(Above) Area around the Chamberlain Pavilion is part of an effort to provide more open gathering spaces on campus. Photo by Synthia Clark
Day 5: UT Chattanooga
Established in 1886 as Chattanooga University
Colleges: Arts & Sciences; Business; Engineering & Computer Science; Health, Education & Professional Studies; Graduate School
Alumni living in Tennessee: 33,939
Did you know?
Undergraduate enrollment at UT Chattanooga has increased 14 percent over the last five years with a record enrollment for 2013 at 11,674.
The revitalization of Chattanooga’s downtown started with a wild idea to build the Tennessee Aquarium by the downtown riverfront more than 20 years ago. Alumni of two different eras characterized Chattanooga as a city that promotes the entrepreneurial spirit. UTC has helped fuel the energy and benefit from it as well. Jerry Harris recalls there was nothing to keep graduates in town in the 1960s when he graduated from the then-University of Chattanooga as a football All-American. “Today, they are more likely to stay,” he says. “It’s the reason the university is growing so fast.” Agreed, says David Martin, a more recent graduate. “UTC is unique because of the Chattanooga setting,” he says. “Chattanooga is a great incubator for ideas.”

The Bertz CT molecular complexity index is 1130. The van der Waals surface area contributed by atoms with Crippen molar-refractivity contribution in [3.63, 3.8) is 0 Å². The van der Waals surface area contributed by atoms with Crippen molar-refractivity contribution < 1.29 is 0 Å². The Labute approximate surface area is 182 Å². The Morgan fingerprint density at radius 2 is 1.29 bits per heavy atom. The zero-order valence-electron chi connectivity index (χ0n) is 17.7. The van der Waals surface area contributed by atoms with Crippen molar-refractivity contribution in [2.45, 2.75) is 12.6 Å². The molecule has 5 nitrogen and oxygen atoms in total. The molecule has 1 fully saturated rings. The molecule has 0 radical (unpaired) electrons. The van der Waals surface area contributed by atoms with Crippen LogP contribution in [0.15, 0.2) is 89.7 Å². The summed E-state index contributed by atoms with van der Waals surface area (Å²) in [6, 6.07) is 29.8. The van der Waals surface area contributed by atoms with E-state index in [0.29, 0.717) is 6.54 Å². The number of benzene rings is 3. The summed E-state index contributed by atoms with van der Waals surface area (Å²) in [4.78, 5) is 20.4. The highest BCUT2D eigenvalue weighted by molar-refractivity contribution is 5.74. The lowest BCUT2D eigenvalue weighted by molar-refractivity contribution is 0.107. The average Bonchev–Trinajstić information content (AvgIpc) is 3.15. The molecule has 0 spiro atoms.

The Challenger STEM Learning Center, which opened in 1994, was the first center integrated with a university campus. A network of centers operate across the U.S., Great Britain, South Korea and Canada as living memorials to the Challenger Space Shuttle that exploded in 1986 and killed all on board, including the first teacher in space, Christa McAuliffe. The center was located in Chattanooga thanks to June Scobee Rodgers, widow of the shuttle commander Dick Scobee, city resident and founding chairman of the Challenger Center for Space Science Education. About 150,000 students have visited the center on campus. “All of our programs are based on true science,” says center director Perry Storey (Chattanooga ’77, ’83).
Visit UTC today to see the transformation to a more visually unified campus with green space and gathering areas for students. In the middle of it all is the new library expected to be open in spring 2015. The new library will be about a third larger than the current library, as it is intended to be the ultimate gathering place on campus. “It was designed with the student in mind,” says libraries dean Theresa Liedtka, who exudes excitement as she leads a tour throughout the building. “It will be the most wired building on campus.” Writing, advising, tutoring and computer help will be included in a visit to check out books. And just a few steps away is the not-your-father’s College of Business, complete with a new Bloomberg Lab that provides students with real-time market data.